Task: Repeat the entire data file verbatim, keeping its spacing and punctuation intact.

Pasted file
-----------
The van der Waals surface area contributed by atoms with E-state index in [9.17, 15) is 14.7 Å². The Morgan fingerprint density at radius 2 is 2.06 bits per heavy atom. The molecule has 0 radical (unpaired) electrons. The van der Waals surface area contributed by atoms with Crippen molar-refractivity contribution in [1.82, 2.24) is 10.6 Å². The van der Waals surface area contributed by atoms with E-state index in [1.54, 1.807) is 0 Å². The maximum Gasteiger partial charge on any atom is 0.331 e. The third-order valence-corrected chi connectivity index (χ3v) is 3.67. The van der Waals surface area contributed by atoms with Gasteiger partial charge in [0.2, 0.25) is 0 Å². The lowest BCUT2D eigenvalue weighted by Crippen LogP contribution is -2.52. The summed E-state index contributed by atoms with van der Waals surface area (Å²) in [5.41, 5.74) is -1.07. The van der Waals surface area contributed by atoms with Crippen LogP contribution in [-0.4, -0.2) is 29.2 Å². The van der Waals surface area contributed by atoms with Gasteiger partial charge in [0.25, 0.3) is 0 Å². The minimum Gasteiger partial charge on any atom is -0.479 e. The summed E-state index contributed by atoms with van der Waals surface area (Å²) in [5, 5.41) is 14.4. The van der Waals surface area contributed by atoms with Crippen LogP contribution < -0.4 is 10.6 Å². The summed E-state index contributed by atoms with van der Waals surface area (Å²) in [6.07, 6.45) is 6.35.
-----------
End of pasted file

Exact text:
The van der Waals surface area contributed by atoms with E-state index in [9.17, 15) is 14.7 Å². The Morgan fingerprint density at radius 2 is 2.06 bits per heavy atom. The molecule has 0 radical (unpaired) electrons. The van der Waals surface area contributed by atoms with Crippen molar-refractivity contribution in [1.82, 2.24) is 10.6 Å². The van der Waals surface area contributed by atoms with E-state index in [1.54, 1.807) is 0 Å². The maximum Gasteiger partial charge on any atom is 0.331 e. The third-order valence-corrected chi connectivity index (χ3v) is 3.67. The van der Waals surface area contributed by atoms with Gasteiger partial charge in [0.2, 0.25) is 0 Å². The lowest BCUT2D eigenvalue weighted by Crippen LogP contribution is -2.52. The summed E-state index contributed by atoms with van der Waals surface area (Å²) in [5.41, 5.74) is -1.07. The van der Waals surface area contributed by atoms with Crippen LogP contribution in [-0.4, -0.2) is 29.2 Å². The van der Waals surface area contributed by atoms with Gasteiger partial charge in [0.25, 0.3) is 0 Å². The minimum Gasteiger partial charge on any atom is -0.479 e. The summed E-state index contributed by atoms with van der Waals surface area (Å²) in [5, 5.41) is 14.4. The van der Waals surface area contributed by atoms with Crippen LogP contribution < -0.4 is 10.6 Å². The summed E-state index contributed by atoms with van der Waals surface area (Å²) in [6.07, 6.45) is 6.35.